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Midlands foodies ‘go slow’ in Kenya

Representing the KZN Midlands are two well-known food producers

Young food producers from seven African countries gathered last month in Kenya, to attend a slow food conference, share ideas and absorb knowledge about food production, particularly indigenous food systems.

Representing the KZN Midlands were two well-known food producers, Kaitlynn Kauerauf of Bramleigh Farm (above right), who will be well-known to those who attend Reko markets in Hilton, Howick and Nottingham Road; and Pha Mabaso (above left), who runs his own company, Emphare Organics, and is passionate about sharing with people in his community, Mpophomeni, the virtues of organic-grown food and healthy eating.

They were the only South Africans to attend the conference, along with representatives from the DRC, Tanzania, Zambia, Uganda, Kenya and Malawi. Pha and Kaitlynn were nominated by Nikki Brighton, well-known area co-ordinator for Slow Food in the Midlands.

A field trip in Nakuru area to learn about indigenous food production. Picture: Kaitlynn Kauerauf.

All those attending had to be between the ages of 18 and 32, involved in a slow food group and active in food advocacy or promotion.

Slow food networks

Titled “Shaping the Future of Food in Africa”, under the banner, Terra Madre Slow Food Youth and Indigenous Networks, the week-long programme of events was held in Nakuru, a city in the west of the East African country.

The programme for the conference included discussions and workshops, field visits, opportunities for sharing and storytelling, a visit to a seed savers network and practical tasks, which included each country’s team formulating an action plan for advocacy. Spreading the lessons learnt upon returning home was a key goal of the conference.

“A week of training and establishing action plans for our communities culminated in a Terra Madre Day event and presentation of these actions plans by each respective country to an audience of local slow food supporters, as well as various stakeholders,” Kaitlynn wrote on a blog on Bramleigh Farm’s website.

The South Africans got to taste traditional Kenyan food and the foods from the other five participating countries. Picture: Pha Mabaso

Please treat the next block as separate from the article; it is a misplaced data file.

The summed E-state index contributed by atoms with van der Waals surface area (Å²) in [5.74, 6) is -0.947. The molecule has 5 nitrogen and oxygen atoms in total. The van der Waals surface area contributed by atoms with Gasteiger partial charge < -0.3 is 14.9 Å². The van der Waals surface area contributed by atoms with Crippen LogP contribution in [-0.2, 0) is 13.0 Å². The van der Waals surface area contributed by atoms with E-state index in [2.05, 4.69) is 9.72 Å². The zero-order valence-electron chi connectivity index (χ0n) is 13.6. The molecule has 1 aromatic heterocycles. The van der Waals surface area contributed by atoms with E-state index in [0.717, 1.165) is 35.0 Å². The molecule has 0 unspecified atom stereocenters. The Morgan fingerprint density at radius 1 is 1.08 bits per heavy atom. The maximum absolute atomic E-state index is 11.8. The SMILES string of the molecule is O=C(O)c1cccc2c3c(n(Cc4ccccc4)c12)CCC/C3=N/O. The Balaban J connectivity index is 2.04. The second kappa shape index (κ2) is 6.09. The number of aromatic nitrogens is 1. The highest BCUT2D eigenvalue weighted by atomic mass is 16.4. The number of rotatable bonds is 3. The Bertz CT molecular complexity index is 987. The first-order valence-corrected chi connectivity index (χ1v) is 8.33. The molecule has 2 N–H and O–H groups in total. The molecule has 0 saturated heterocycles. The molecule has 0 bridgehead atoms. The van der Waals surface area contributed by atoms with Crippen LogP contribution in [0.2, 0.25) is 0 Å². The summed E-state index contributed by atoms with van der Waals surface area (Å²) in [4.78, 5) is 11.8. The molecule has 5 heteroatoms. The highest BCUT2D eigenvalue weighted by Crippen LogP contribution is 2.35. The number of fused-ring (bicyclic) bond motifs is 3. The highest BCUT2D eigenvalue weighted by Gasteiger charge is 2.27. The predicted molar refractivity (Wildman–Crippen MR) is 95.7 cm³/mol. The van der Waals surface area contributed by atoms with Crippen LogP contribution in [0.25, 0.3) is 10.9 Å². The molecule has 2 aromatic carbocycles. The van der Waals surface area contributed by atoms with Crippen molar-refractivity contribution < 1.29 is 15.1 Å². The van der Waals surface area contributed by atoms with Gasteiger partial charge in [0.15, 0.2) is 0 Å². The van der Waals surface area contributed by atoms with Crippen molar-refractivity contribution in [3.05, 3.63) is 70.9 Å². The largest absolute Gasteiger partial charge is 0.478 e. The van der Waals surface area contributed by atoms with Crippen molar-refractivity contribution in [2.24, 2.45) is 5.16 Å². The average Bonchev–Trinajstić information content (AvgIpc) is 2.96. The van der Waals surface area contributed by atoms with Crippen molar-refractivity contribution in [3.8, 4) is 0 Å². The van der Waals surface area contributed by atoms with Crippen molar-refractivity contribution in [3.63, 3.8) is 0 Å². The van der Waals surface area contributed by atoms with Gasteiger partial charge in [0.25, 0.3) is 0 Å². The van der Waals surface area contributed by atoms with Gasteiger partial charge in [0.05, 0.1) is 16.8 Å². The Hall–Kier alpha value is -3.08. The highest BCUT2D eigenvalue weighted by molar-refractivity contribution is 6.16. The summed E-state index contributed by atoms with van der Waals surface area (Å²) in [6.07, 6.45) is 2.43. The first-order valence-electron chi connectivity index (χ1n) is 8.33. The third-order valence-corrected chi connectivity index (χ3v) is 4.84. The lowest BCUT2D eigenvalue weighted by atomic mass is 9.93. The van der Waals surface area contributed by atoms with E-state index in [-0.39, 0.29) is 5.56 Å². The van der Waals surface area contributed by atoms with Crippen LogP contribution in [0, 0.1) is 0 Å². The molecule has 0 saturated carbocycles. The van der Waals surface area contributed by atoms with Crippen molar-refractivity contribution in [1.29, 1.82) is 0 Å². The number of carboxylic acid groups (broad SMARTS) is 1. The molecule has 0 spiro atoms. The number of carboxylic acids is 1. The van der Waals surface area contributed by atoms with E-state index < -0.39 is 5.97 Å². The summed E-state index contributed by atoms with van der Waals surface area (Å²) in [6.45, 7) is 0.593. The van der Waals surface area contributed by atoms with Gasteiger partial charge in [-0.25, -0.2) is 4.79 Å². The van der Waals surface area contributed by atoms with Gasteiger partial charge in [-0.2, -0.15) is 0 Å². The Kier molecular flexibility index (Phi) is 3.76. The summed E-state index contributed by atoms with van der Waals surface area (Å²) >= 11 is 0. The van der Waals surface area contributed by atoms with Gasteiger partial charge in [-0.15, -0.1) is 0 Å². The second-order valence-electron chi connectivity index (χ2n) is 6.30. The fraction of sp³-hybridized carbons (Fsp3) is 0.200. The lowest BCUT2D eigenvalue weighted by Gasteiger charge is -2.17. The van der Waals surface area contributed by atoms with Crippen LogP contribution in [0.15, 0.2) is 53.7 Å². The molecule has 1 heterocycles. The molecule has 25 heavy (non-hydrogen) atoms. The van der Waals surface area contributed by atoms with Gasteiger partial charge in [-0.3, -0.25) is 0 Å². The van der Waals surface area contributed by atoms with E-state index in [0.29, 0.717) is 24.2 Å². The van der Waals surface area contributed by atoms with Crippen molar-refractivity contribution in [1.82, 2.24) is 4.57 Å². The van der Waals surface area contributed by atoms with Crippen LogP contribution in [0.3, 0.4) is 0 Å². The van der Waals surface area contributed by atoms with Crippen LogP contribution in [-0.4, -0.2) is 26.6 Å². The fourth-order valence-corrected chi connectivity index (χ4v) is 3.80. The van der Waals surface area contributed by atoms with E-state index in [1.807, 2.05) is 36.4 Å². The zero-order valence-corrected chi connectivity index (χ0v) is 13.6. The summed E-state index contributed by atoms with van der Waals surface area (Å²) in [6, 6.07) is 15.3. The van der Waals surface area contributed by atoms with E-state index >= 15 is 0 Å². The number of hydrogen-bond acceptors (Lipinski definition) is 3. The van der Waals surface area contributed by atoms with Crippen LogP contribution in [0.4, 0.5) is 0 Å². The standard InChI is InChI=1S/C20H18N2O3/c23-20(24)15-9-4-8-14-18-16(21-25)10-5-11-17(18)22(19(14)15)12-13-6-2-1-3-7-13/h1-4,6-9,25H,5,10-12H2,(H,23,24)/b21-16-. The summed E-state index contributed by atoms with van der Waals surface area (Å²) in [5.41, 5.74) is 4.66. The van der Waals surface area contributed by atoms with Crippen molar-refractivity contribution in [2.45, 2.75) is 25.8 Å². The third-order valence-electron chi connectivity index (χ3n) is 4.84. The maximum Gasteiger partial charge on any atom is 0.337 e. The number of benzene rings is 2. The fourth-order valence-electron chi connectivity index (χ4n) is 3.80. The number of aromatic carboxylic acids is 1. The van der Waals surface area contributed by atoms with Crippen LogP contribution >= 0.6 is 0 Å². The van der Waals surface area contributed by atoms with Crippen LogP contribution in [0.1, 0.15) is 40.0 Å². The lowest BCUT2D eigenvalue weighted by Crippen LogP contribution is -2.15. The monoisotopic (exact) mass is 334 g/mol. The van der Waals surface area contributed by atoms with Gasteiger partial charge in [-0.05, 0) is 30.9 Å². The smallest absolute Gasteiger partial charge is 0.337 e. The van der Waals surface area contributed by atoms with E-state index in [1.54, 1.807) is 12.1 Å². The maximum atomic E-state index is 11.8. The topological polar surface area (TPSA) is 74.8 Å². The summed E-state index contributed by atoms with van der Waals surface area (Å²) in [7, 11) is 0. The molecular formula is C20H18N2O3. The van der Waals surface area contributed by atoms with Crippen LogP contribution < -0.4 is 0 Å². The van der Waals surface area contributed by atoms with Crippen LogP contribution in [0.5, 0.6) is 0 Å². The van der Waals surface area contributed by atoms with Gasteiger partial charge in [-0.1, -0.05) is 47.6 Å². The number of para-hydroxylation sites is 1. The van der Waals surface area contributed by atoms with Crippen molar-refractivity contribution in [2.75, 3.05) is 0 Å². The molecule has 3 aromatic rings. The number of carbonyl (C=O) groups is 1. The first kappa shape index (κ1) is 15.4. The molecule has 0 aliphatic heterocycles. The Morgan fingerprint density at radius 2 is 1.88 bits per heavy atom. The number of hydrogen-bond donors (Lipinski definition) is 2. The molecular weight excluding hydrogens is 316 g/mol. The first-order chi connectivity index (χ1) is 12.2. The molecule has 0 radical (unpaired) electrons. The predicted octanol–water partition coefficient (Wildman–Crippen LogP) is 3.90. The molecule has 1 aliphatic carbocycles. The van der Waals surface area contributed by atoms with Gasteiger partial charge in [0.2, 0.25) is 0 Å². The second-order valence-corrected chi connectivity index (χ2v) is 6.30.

In an interview with The Meander Chronicle, Kaitlynn, who is a small-scale farmer and teacher, said the chief focus of the conference was advocacy. The organisers wanted people who would be active in shaping the food system in their area.

“Our slow food group had only very recently been formed, so I was very keen to learn more about slow food – what it is, what the networking opportunities are and the advocacy possibilities.”

Change the food system

For Pha’s part, he said: “As we all know, not many blacks (in townships, generally speaking) are conscious about what they eat. I saw this as an opportunity to gain skills to change the food system for them in general, and I wanted to personally understand the slow food movement and what it can offer to black communities.

Seed savers show some of the seeds to Pha Mabaso, front right. Picture: Pha Mabaso

“I aimed to establish relationships with the SA government Agribusiness Development Agency so we can spread the slow food philosophy around KZN, making it a ‘slow province’.”

Kaitlynn said the diversity made for an interesting learning experience. “Each country had at least one indigenous representative and so it was interesting to see the issues faced by the indigenous and non-indigenous youth from each of the different countries. There were country differences, but at the same time there were commonalities in some of the challenges faced.”

Stirring soup with a stick. Maasai red sheep served in the traditional manner. Picture: Pha Mabaso

When asked if there was anything new she would grow and take away from a food perspective, Kaitlynn said the food was “very interesting, very traditional” and provided a lot of ideas. The tools for advocacy were extremely useful.

Among the sessions at the conference were: